sábado, 11 de octubre de 2014

Study Finds Hospital Patients Don't Wash Their Hands Enough: MedlinePlus

Study Finds Hospital Patients Don't Wash Their Hands Enough: MedlinePlus

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From the National Institutes of HealthNational Institutes of Health

Study Finds Hospital Patients Don't Wash Their Hands Enough

More education needed about importance of infection control, researcher says
By Randy Dotinga
Thursday, October 9, 2014
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THURSDAY, Oct. 9, 2014 (HealthDay News) -- Hospital patients don't wash their hands often, even when they use the restroom or eat meals, potentially increasing their risk of getting an infection, a new study shows.
"This is important because getting patients to wash their hands more could potentially reduce their risk of picking up infections in the hospital," principal investigator Dr. Jocelyn Srigley, an assistant professor of medicine at McMaster University Michael G. DeGroote School of Medicine and associate medical director for infection prevention and control at Hamilton Health Sciences, said in a university news release.
The study looked at almost 300 adult patients who were being treated in multi-organ transplant units in a Canadian acute care hospital. The researchers found that patients washed their hands about a third of the time in the bathroom, 40 percent of the time at meals, and only 3 percent of the time when they used kitchens in their units, the researchers reported. Additionally, they only washed their hands 3 percent of the time when entering their rooms and 7 percent of the time when leaving, according to the study.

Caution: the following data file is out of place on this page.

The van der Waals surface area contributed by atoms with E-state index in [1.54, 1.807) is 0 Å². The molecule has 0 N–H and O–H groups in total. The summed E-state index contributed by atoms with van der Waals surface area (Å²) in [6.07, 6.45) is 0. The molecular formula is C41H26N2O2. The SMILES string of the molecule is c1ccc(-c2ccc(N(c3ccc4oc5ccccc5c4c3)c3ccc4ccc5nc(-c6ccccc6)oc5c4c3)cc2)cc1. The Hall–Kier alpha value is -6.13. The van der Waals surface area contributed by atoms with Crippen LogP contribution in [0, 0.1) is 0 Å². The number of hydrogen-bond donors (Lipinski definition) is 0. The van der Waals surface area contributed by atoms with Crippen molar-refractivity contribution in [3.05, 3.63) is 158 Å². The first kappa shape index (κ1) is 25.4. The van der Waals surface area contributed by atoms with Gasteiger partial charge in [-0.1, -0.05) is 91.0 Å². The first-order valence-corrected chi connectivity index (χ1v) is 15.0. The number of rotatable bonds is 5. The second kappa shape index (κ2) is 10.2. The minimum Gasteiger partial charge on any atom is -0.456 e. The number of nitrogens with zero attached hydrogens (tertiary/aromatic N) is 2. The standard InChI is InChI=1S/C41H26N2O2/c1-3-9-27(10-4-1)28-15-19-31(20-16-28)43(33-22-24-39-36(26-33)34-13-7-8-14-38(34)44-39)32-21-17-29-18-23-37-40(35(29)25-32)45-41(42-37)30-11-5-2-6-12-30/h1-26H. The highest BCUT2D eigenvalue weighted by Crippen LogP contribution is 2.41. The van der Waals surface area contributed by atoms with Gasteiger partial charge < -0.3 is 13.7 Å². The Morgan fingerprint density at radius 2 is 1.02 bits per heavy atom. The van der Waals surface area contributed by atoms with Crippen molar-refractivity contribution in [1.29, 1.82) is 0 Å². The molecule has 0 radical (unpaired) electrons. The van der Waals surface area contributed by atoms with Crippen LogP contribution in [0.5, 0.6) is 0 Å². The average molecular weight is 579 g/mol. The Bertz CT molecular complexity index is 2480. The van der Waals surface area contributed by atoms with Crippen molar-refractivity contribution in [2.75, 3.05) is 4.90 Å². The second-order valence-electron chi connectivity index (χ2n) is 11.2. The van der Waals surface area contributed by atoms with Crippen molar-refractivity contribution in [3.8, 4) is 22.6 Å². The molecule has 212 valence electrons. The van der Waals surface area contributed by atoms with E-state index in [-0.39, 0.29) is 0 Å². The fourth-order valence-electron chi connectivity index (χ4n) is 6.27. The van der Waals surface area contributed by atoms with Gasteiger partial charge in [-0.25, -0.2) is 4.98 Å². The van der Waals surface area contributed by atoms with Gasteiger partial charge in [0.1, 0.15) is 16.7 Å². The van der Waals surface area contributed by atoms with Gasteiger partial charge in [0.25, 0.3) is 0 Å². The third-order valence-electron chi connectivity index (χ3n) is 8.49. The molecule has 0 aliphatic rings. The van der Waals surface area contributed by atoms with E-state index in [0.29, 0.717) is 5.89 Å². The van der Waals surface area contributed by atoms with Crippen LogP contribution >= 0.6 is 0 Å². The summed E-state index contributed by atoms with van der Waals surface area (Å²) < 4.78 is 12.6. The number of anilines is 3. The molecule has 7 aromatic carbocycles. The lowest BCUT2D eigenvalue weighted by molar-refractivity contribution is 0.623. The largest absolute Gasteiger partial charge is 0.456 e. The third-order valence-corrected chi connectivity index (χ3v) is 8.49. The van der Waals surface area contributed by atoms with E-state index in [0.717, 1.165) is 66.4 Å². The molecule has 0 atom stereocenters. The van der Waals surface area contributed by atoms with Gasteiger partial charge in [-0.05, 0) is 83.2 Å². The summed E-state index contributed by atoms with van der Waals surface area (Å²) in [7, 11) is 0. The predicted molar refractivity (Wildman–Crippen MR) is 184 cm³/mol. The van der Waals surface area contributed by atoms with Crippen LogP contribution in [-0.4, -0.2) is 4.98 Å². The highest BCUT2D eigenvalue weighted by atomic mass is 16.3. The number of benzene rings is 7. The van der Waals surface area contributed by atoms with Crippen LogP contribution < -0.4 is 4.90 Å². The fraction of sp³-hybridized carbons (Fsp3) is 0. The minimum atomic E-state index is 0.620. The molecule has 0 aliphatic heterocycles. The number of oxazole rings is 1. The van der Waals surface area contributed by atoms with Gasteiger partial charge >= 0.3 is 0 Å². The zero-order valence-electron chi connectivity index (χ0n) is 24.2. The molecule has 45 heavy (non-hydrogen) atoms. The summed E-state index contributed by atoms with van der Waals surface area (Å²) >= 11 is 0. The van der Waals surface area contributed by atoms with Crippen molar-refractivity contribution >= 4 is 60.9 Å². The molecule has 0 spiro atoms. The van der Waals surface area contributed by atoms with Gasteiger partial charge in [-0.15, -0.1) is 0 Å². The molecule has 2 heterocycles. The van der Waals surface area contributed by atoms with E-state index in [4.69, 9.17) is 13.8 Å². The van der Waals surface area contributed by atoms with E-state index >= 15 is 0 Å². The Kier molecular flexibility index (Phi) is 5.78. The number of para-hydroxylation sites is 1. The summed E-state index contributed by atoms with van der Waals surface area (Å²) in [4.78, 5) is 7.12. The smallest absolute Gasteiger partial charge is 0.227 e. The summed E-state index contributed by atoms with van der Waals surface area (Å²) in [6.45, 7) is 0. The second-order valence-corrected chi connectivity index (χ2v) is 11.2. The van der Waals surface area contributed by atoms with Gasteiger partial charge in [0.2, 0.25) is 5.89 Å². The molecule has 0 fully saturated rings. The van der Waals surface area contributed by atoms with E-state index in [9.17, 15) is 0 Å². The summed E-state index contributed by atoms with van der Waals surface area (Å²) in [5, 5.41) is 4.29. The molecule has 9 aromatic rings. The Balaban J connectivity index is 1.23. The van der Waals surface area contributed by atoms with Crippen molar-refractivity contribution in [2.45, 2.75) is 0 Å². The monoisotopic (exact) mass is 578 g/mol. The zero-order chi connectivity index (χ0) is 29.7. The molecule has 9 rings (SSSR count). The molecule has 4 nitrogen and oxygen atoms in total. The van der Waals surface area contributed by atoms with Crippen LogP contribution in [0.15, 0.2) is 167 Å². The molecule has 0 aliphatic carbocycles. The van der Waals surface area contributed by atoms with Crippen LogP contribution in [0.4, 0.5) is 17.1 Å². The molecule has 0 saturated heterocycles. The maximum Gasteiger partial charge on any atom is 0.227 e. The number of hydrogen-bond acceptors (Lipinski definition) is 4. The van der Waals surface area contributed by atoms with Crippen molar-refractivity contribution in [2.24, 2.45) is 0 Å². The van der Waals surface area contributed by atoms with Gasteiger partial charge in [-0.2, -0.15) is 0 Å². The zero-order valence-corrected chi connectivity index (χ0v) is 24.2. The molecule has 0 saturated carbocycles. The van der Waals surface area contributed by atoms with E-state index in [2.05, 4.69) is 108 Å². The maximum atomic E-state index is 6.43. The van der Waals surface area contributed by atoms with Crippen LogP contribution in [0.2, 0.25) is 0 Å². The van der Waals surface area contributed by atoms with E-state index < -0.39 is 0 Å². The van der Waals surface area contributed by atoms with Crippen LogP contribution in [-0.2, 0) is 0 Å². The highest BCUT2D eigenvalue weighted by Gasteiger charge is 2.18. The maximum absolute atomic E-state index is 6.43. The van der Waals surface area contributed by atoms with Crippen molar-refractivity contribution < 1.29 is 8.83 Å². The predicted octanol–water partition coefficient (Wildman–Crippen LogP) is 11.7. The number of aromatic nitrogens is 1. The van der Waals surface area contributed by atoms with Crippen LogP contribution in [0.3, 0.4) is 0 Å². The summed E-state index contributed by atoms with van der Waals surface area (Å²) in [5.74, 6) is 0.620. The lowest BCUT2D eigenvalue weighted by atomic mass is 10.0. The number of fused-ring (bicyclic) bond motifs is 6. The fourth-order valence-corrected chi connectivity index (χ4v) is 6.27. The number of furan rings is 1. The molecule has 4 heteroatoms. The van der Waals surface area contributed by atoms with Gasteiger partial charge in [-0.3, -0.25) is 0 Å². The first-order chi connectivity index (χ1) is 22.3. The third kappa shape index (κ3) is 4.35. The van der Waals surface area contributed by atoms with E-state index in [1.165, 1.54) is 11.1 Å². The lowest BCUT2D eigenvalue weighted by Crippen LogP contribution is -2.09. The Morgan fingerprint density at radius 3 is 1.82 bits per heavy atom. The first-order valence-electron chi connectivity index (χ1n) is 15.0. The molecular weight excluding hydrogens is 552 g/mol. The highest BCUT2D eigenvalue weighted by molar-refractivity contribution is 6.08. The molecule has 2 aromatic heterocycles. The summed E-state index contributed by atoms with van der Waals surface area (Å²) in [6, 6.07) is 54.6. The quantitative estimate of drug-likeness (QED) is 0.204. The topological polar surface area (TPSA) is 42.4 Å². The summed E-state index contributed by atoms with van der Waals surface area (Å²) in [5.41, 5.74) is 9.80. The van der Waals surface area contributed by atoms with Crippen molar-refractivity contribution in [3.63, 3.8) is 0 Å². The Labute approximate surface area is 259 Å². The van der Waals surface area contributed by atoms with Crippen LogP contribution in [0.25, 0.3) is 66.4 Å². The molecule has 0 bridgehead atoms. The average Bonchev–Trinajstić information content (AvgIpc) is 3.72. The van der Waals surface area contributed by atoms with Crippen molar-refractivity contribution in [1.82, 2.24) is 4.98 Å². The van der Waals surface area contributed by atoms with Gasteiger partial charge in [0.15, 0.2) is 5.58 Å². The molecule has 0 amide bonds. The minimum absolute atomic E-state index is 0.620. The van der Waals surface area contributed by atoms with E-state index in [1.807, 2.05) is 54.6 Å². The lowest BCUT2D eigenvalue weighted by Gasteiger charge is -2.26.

The researchers came up with their numbers by analyzing soap and sanitizer dispensers that are equipped with sensors. That allowed them to observe patients without them knowing they were being watched.
Many germs are easily spread in hospitals. However, "at the hospital where this study was conducted, patients were not given any specific information about hand hygiene," Srigley said.
"We can't expect patients to know when to wash their hands if we don't inform them, so it's not surprising that they wash their hands infrequently. In particular, for washing hands when entering and exiting their room, it's not something that I would expect patients to think of doing unless they were educated and reminded to do that," she said.
The study appears in the Oct. 2 issue of Infection Control and Hospital Epidemiology..
SOURCE: McMaster University, press release, Oct. 7, 2014
More Health News on:
Germs and Hygiene
Infection Control

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